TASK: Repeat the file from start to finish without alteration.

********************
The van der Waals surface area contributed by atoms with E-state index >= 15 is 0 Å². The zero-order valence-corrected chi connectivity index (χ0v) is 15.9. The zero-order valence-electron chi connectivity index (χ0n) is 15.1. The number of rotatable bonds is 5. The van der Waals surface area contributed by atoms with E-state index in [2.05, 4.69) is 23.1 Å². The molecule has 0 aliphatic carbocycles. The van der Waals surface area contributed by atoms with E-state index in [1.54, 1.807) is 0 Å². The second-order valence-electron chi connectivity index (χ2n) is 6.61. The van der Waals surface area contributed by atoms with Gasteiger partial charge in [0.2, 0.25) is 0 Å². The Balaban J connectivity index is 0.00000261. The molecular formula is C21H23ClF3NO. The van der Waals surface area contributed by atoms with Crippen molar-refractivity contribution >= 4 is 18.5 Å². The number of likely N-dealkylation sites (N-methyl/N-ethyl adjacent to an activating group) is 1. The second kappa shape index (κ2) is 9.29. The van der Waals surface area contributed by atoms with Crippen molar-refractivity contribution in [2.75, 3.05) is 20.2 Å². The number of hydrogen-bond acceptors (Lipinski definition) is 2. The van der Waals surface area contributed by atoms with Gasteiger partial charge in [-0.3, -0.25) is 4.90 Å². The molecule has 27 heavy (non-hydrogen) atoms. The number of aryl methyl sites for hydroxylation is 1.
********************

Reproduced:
The van der Waals surface area contributed by atoms with E-state index >= 15 is 0 Å². The zero-order valence-corrected chi connectivity index (χ0v) is 15.9. The zero-order valence-electron chi connectivity index (χ0n) is 15.1. The number of rotatable bonds is 5. The van der Waals surface area contributed by atoms with E-state index in [2.05, 4.69) is 23.1 Å². The molecule has 0 aliphatic carbocycles. The van der Waals surface area contributed by atoms with E-state index in [1.54, 1.807) is 0 Å². The second-order valence-electron chi connectivity index (χ2n) is 6.61. The van der Waals surface area contributed by atoms with Gasteiger partial charge in [0.2, 0.25) is 0 Å². The Balaban J connectivity index is 0.00000261. The molecular formula is C21H23ClF3NO. The van der Waals surface area contributed by atoms with Crippen molar-refractivity contribution >= 4 is 18.5 Å². The number of likely N-dealkylation sites (N-methyl/N-ethyl adjacent to an activating group) is 1. The second kappa shape index (κ2) is 9.29. The van der Waals surface area contributed by atoms with Crippen molar-refractivity contribution in [2.75, 3.05) is 20.2 Å². The number of hydrogen-bond acceptors (Lipinski definition) is 2. The van der Waals surface area contributed by atoms with Gasteiger partial charge in [-0.3, -0.25) is 4.90 Å². The molecule has 27 heavy (non-hydrogen) atoms. The number of aryl methyl sites for hydroxylation is 1.